a discontinuous array of discrete heat-directing elements,
each independently coupled to a first side of a base
material, the heat directing elements being positioned to
direct heat in a desired direction, wherein a surface area
ratio of heat-directing elements to base material is from
about 7:3 to about 3:7 and wherein the placement and spacing
of the heat-directing elements permits the base material to
retain partial performance of the transfer property.
Id. col. 8 ll. 8-22. Claim 2 further requires that
"the base material comprises an innermost layer of the
body gear having an innermost surface, and wherein the
heat-directing elements are positioned on the innermost
surface to direct heat towards the body of a body gear
user." Id. col. 8 ll. 23-26.
'093 patent is a design patent drawn to the
"ornamental design of a heat reflective material."
As with all design patents, what is claimed is "the
ornamental design . . . as shown and described." 37
C.F.R. § 1.153(a). Figure 1 depicts the claimed
remaining figures in the patent depict the design as applied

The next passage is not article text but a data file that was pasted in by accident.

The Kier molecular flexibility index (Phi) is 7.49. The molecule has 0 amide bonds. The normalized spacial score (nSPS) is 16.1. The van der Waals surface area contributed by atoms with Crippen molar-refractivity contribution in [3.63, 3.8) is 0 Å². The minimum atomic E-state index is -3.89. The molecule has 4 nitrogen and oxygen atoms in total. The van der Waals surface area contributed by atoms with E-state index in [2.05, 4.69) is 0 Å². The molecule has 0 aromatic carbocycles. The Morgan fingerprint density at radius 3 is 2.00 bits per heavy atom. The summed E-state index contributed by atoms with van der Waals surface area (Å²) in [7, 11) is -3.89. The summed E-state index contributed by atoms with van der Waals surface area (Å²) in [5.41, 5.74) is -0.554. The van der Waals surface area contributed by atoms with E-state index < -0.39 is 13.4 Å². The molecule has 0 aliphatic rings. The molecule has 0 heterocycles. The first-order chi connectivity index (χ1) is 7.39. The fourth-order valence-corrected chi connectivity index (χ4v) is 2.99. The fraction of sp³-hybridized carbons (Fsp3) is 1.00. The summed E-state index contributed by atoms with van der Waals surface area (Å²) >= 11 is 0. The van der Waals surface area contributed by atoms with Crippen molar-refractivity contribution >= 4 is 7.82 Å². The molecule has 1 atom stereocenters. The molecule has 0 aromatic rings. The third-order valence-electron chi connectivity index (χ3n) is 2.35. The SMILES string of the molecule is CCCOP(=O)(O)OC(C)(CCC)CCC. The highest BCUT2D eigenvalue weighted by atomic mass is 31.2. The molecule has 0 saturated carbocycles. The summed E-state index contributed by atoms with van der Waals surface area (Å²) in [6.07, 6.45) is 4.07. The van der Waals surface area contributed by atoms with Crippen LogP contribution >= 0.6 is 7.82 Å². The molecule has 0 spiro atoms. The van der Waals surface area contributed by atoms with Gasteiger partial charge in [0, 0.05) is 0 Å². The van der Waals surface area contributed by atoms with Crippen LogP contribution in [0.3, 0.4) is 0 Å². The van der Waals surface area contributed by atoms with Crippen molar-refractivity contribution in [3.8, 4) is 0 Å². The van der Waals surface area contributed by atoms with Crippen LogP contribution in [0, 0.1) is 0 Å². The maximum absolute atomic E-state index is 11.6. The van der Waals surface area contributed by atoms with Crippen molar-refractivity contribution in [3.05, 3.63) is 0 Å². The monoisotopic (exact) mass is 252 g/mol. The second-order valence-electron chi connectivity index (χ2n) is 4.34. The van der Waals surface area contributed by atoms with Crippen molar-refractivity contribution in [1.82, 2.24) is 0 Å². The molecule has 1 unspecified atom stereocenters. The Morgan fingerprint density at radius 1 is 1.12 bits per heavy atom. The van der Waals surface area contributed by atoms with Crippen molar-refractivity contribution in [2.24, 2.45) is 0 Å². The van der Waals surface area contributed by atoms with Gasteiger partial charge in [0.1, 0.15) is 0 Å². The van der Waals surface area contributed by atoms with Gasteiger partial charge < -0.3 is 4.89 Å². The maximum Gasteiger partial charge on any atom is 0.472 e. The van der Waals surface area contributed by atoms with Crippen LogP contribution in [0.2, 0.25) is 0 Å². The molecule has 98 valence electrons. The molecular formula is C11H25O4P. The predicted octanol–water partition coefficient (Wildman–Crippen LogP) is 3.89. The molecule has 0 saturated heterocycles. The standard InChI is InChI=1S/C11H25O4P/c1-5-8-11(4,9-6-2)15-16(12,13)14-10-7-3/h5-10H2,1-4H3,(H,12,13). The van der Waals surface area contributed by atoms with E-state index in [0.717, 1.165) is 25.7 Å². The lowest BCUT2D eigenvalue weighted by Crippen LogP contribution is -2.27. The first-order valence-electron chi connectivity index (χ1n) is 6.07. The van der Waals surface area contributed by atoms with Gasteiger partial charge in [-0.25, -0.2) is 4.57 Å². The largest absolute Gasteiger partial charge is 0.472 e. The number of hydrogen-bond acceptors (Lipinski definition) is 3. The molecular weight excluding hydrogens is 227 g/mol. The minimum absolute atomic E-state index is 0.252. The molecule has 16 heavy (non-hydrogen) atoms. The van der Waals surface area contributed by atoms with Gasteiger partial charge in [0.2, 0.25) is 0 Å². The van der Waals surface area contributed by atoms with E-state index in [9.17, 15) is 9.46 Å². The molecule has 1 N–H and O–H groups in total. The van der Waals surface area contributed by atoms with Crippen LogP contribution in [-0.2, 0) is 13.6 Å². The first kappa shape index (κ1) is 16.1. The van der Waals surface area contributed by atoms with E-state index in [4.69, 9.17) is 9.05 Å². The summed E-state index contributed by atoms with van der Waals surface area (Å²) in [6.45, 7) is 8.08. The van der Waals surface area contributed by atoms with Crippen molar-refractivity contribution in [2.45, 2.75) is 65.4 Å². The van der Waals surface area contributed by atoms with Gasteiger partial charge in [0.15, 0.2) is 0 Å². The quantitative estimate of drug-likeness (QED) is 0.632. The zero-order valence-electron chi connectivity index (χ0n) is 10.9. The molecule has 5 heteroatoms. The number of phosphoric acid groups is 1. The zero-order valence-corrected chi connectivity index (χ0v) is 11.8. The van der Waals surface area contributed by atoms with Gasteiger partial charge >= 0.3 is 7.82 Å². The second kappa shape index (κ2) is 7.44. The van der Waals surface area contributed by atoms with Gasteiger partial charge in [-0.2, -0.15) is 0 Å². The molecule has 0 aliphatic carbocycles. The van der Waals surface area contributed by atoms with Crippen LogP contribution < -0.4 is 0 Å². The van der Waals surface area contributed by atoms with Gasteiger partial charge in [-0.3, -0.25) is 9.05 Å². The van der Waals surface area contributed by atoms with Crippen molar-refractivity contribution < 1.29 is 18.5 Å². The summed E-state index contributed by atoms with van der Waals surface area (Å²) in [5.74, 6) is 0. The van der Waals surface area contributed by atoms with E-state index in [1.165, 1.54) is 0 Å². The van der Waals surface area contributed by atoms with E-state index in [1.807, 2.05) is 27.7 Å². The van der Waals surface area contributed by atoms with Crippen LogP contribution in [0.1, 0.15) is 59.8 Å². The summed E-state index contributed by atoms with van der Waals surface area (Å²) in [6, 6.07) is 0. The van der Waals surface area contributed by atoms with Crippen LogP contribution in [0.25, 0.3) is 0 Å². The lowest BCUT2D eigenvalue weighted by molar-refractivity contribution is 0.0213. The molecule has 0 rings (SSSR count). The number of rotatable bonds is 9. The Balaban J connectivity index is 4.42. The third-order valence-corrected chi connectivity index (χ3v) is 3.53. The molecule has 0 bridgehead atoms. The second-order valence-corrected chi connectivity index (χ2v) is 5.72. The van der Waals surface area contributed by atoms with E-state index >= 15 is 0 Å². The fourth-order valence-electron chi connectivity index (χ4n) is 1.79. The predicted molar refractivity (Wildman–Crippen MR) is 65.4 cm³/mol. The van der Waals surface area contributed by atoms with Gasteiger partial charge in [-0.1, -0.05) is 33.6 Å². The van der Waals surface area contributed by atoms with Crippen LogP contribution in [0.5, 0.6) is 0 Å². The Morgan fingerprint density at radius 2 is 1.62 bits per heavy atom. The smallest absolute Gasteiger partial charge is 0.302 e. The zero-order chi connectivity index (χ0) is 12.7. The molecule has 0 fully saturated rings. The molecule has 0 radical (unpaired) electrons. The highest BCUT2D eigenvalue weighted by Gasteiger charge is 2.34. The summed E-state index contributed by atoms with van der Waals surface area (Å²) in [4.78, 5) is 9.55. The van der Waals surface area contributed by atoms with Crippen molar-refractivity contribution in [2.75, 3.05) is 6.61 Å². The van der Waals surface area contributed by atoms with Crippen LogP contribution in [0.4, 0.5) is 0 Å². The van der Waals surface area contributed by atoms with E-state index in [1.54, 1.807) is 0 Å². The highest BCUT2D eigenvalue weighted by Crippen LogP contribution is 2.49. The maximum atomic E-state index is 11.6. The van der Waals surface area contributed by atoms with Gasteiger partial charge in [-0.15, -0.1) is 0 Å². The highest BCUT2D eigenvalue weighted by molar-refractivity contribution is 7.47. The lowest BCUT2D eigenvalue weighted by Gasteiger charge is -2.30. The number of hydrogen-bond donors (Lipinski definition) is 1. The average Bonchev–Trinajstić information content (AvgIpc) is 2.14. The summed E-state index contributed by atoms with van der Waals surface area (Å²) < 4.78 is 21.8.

to sleeping bags, boots, pants, gloves, and jackets. '093
patent figures 4-10.
January 12, 2015, Columbia filed suit in the District of
Oregon accusing Seirus of infringing both patents. Seirus
first filed a motion to dismiss for improper venue under
Fed.R.Civ.P. 12(b)(3). Relying on VE Holding Corp. v.
Johnson Gas Appliance Co., 917 F.2d 1574 (Fed. Cir.
1990), Seirus argued that it was not subject to personal
jurisdiction in Oregon, so it did not reside in the district
for purposes of 28 U.S.C. § 1400(b). Defendant Seirus
Innovation Accessories, Inc.'s Memorandum in Support of
Motion to Dismiss, or, Alternatively, Transfer Venue to the
Southern District of California, Columbia Sportswear N.
Am. v. Seirus Innovative Accessories, Inc., No.
3:17-cv-01781 (Feb. 27, 2015), ECF No. 16. Seirus moved in
the alternative to transfer the case to the Southern District
of California for convenience. The court declined to dismiss
or transfer the case because it found itself to have personal
jurisdiction over Seirus and found the convenience transfer
factors to be balanced. See Columbia Sportswear N. Am.,
Inc. v. Seirus Innovative Accessories, No.
3:15-CV-00064-HZ, 2015 WL 3986148, at *1 (D. Or. June 29,
district court also granted summary judgment that
Seirus's HeatWave products infringe the '093 patent.
See Summary Judgment Decision, 202 F.Supp.3d 1186.
The court first held that the "ordinary observer"